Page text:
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UBC Theses and Dissertations

Character structure and the traditional community in three southern novels Swanson, Gerald William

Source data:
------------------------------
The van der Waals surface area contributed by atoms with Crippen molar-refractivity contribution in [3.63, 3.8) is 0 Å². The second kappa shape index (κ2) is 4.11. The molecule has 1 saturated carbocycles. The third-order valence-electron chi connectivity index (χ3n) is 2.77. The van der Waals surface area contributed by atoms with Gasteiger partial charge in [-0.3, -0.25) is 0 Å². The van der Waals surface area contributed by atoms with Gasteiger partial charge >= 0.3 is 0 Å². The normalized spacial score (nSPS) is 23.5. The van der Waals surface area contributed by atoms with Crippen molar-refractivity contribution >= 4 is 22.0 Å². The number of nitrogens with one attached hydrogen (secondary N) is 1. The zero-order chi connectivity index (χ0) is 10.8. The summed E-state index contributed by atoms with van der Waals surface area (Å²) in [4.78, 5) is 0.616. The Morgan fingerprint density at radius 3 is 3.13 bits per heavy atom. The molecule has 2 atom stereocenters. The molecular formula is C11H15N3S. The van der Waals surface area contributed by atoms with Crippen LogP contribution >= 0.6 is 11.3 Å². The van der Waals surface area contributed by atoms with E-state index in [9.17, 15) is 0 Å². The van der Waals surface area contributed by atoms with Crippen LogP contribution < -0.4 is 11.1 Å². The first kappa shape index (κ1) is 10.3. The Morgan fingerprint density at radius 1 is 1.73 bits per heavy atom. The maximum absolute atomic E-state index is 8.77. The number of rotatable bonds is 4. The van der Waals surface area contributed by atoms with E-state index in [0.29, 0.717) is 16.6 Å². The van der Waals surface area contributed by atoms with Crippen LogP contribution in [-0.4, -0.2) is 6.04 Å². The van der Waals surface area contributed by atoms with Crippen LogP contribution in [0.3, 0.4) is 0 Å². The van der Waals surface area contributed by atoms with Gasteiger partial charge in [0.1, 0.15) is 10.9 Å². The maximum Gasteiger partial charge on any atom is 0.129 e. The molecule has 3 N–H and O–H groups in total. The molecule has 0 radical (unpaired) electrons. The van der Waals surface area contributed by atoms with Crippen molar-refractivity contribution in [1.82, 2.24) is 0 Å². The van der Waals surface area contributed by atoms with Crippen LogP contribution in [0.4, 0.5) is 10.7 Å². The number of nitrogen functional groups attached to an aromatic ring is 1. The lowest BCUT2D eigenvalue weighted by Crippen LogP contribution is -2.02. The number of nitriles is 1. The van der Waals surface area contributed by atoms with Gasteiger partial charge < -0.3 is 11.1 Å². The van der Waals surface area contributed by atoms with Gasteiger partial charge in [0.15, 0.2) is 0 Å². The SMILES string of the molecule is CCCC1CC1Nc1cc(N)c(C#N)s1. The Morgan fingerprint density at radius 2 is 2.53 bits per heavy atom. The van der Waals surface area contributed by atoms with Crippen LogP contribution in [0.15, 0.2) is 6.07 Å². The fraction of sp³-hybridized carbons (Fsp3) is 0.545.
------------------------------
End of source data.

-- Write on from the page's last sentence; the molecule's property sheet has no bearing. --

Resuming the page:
The three novels discussed in this essay avoid the abstraction of ideology without resorting to oversimplification. William Faulkner's As I Lay Dying, Eudora Welty's Delta Wedding, and Ralph Ellison's Invisible Man are, among other things, the presentation of character in context. In chapters two, three, and four, I consider consecutively the character structures of the protagonists of the three novels in terms of the interaction between the individuals and the communally prescribed character structures of the traditional South which form their context. With Addie Bundren, Faulkner exemplifies the southerner's preference for stable, primary-colored individuality over the more mobile, versatile, inclusive "individuation" to which he objects because, from his traditional viewpoint, it leaves the individual isolated and alienated with no way of relating his world to the necessarily divergent worlds around him and no way of coping adequately with unforseen human events. Inheriting negation in place of tradition, Addie's death and burial leave the family in a bestially primitive state, existing without benefit of the accumulated experience of history. The traditional society, however, is not the only one that utilizes the experience of past generations. A perspective of the values and limitations of a family living according to southern traditions as it faces changes in conflict with its "individuated" members provides a literary view of the workings of a traditional milieu from the inside in Delta Wedding. Welty intimates that real life--the spontaneous action and reaction of an "individuated" being to present phenomena--is more powerful than the restraining and, because dated, erroneous traditions surrounding it. The protagonist of Ellison's Invisible Man moves from a culturally prescribed "preconsciousness" to the furthest extremes of "individuation". The acceptable ways of being black in the South offer so little possibility for the black man that his entire environment can be seen as a maze of traps placed by the culture between the individual and what twentieth-century democratic thought has come to define as basic human freedom. Falling first into the hands of racists, then paternalists, and finally--the most subtle trap of all--the complex and contradictory concepts of the nature of the black man as conceived by southern black men themselves, the Invisible Man exposes as he experiences the primary facets of southern racism. Breaking through these traditions, the Invisible Man does not attempt to become a white man with a black skin, but locates those elements of his black culture that are viable within the larger perspective of his liberated consciousness. Finally, Ellison posits the need for an "individuated" personality as prerequisite to the naming of the reality that forms its context. And, as Faulkner has shown with Addie Bundren, individuated being has insufficient scope for meeting existential exigencies if it is formed without the positive tensions of a broader than individual view--what Ellison calls "myth". As Welty shows, the southern myth is insufficiently inclusive to allow for universal survival through diversified compatibility.

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